"Good moral character" refers to "those qualities of truth-speaking, of a high sense of honor, of granite discretion, of the strictest observance of fiduciary responsibility, that

have, throughout the centuries, been compendiously described as `moral character.'" Schware v. Board of Bar Examiners, 353 U.S. 232, 247 (1957) (Frankfurter, J., concurring). Among the essential aspects of good character are "respect for the rights of others and for the law, fairness, trustworthiness and reliability, and a professional commitment to the judicial process and the administration of justice." In re Manville, 494 A.2d 1289, 1298 (D.C. 1985) (citations omitted).

 

A prior felony conviction is not, per se, a bar to admission. See generally Carr, Note, The Effect of Prior Criminal Conduct on the Admission to Practice Law: The Move to More Flexible Admission Standards, 8 Geo. J. Legal Ethics 367 (1995). The nature of the wrong committed, however, is central to the determination of present character and fitness to practice law, see In re Childress, 561 N.E.2d at 620, and a prior conviction for certain serious crimes raises a presumption of unfitness, see In re Manville, 538 A.2d 1128, 1138 (D.C. 1988) (Terry, J., dissenting). Indeed, there are some crimes which are so serious that it may be virtually impossible for the applicant to rebut this presumption. Cf. In the Matter of Dortch, 687 A.2d 245, 252 (Md. 1997) (Raker, J., concurring) (analyzing rehabilitation factor of American Bar Association test); see also Application of Matthews, 462 A.2d 165, 176 (N.J. 1983) (same).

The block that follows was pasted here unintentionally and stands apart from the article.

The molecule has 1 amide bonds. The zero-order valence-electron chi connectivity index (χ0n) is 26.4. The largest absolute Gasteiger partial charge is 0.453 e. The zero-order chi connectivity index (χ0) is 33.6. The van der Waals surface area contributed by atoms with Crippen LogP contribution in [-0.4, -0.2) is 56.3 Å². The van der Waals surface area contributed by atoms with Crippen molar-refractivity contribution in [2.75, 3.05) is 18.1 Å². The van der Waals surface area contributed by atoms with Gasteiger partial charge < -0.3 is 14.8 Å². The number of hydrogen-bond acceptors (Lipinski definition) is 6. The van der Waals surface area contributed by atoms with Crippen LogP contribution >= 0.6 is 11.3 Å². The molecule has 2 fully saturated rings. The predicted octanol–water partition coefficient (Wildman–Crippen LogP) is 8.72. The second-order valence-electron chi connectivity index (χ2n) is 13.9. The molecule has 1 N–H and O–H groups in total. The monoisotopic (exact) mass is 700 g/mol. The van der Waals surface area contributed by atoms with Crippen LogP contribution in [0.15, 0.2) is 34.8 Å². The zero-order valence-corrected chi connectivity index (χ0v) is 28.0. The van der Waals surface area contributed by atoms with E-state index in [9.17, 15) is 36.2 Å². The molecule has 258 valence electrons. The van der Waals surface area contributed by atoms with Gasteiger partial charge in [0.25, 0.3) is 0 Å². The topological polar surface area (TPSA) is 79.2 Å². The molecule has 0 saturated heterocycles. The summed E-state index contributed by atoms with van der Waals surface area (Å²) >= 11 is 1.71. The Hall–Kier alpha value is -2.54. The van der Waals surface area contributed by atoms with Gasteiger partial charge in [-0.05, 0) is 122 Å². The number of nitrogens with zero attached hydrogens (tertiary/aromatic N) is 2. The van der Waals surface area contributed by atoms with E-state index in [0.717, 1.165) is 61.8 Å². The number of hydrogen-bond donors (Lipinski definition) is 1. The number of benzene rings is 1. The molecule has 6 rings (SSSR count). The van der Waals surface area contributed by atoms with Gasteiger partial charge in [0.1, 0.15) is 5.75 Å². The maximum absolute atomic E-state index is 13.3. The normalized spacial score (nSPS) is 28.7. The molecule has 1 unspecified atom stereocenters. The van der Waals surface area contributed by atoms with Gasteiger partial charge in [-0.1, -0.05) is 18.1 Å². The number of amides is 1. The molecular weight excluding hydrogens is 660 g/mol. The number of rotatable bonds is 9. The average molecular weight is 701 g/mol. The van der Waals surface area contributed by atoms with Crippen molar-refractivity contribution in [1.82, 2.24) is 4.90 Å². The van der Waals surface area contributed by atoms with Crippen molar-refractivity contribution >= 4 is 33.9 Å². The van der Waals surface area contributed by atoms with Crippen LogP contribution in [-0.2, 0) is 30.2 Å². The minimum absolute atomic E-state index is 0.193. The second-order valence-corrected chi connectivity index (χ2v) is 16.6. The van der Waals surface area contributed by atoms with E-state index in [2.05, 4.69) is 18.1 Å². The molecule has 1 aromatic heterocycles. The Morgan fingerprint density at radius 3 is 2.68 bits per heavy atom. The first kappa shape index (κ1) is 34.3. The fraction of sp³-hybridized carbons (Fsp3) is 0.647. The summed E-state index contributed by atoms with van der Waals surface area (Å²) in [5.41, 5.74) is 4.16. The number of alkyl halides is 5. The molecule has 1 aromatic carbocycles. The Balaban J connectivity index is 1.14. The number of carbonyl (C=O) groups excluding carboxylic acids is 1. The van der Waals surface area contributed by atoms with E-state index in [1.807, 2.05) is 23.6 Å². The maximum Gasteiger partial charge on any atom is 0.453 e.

A prior conviction for felonious sexual assault raises a presumption of unfitness. Cf. Otis' Case, 135 N.H. 612, 618-19, 609 A.2d 1199, 1203-04 (1992) (attorney's sexual assault of client warrants disbarment). The legislature has recognized that the commission of felonious sexual assault is sufficient basis to deprive a person of certain rights and privileges. By law, a person convicted of felonious sexual assault can never again be certified to teach in this State, see RSA 189:13-a, VI (Supp. 1996), obtain a liquor license, see RSA 178:25 (1994), or possess a firearm, see RSA 159:3, :3-a (1994). In addition, RSA 632-A:10, I (1996) makes it a felony for such a person to engage in

 

employment or volunteer service involving the care, instruction or guidance of minor children, including, but not limited to, service as a teacher, a coach, or worker of any type in child athletics, a day care worker, a boy or girl scout master or leader or worker, a summer camp counselor or worker of any type, a guidance counselor, or a school administrator of any type.

 

Plainly stated, the applicant's felony convictions for sexually assaulting his adolescent female students conclusively prove that at that time, the applicant was devoid of "good moral character." See Matter of Prager, 661 N.E.2d 84, 89 (Mass. 1996). It is our task to determine whether he is sufficiently rehabilitated so as to remove the serious taint of his prior unfitness, Application of Matthews, 462 A.2d at 176, and displays a present "good moral character which emphasizes honesty, fairness, and respect for the rights of others and for the laws of this state and nation." Petition of Wright, 690 P.2d 1134, 1136 (Wash. 1984) (quotation omitted).